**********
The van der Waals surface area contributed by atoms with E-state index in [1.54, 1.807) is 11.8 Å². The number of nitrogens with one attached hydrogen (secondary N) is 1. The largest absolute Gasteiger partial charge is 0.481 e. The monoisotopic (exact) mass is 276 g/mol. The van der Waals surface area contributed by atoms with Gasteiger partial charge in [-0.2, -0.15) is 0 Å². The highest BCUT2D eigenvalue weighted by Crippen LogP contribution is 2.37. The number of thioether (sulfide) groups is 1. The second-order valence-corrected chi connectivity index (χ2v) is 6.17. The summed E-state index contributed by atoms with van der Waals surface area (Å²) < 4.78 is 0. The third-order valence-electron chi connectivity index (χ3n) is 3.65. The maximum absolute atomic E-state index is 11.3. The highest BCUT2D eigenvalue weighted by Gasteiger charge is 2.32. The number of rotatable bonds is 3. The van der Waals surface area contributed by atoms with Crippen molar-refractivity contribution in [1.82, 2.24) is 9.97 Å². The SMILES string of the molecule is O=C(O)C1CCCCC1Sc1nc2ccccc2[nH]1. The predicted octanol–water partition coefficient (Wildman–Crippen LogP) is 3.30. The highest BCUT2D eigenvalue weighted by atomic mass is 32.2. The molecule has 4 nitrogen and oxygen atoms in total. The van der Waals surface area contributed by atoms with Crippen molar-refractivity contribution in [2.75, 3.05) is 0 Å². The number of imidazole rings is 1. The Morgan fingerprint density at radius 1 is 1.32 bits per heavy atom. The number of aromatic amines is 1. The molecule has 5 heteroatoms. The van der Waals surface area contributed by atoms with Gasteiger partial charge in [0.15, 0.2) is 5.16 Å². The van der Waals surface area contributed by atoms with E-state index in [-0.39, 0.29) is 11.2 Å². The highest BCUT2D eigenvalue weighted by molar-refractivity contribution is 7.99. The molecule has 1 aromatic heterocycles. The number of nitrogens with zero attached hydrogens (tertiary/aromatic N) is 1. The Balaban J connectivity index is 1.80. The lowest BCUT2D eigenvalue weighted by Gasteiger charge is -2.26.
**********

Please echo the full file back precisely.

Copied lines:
The van der Waals surface area contributed by atoms with E-state index in [1.54, 1.807) is 11.8 Å². The number of nitrogens with one attached hydrogen (secondary N) is 1. The largest absolute Gasteiger partial charge is 0.481 e. The monoisotopic (exact) mass is 276 g/mol. The van der Waals surface area contributed by atoms with Gasteiger partial charge in [-0.2, -0.15) is 0 Å². The highest BCUT2D eigenvalue weighted by Crippen LogP contribution is 2.37. The number of thioether (sulfide) groups is 1. The second-order valence-corrected chi connectivity index (χ2v) is 6.17. The summed E-state index contributed by atoms with van der Waals surface area (Å²) < 4.78 is 0. The third-order valence-electron chi connectivity index (χ3n) is 3.65. The maximum absolute atomic E-state index is 11.3. The highest BCUT2D eigenvalue weighted by Gasteiger charge is 2.32. The number of rotatable bonds is 3. The van der Waals surface area contributed by atoms with Crippen molar-refractivity contribution in [1.82, 2.24) is 9.97 Å². The SMILES string of the molecule is O=C(O)C1CCCCC1Sc1nc2ccccc2[nH]1. The predicted octanol–water partition coefficient (Wildman–Crippen LogP) is 3.30. The highest BCUT2D eigenvalue weighted by atomic mass is 32.2. The molecule has 4 nitrogen and oxygen atoms in total. The van der Waals surface area contributed by atoms with Crippen molar-refractivity contribution in [2.75, 3.05) is 0 Å². The number of imidazole rings is 1. The Morgan fingerprint density at radius 1 is 1.32 bits per heavy atom. The number of aromatic amines is 1. The molecule has 5 heteroatoms. The van der Waals surface area contributed by atoms with Gasteiger partial charge in [0.15, 0.2) is 5.16 Å². The van der Waals surface area contributed by atoms with E-state index in [-0.39, 0.29) is 11.2 Å². The highest BCUT2D eigenvalue weighted by molar-refractivity contribution is 7.99. The molecule has 1 aromatic heterocycles. The number of nitrogens with zero attached hydrogens (tertiary/aromatic N) is 1. The Balaban J connectivity index is 1.80. The lowest BCUT2D eigenvalue weighted by Gasteiger charge is -2.26.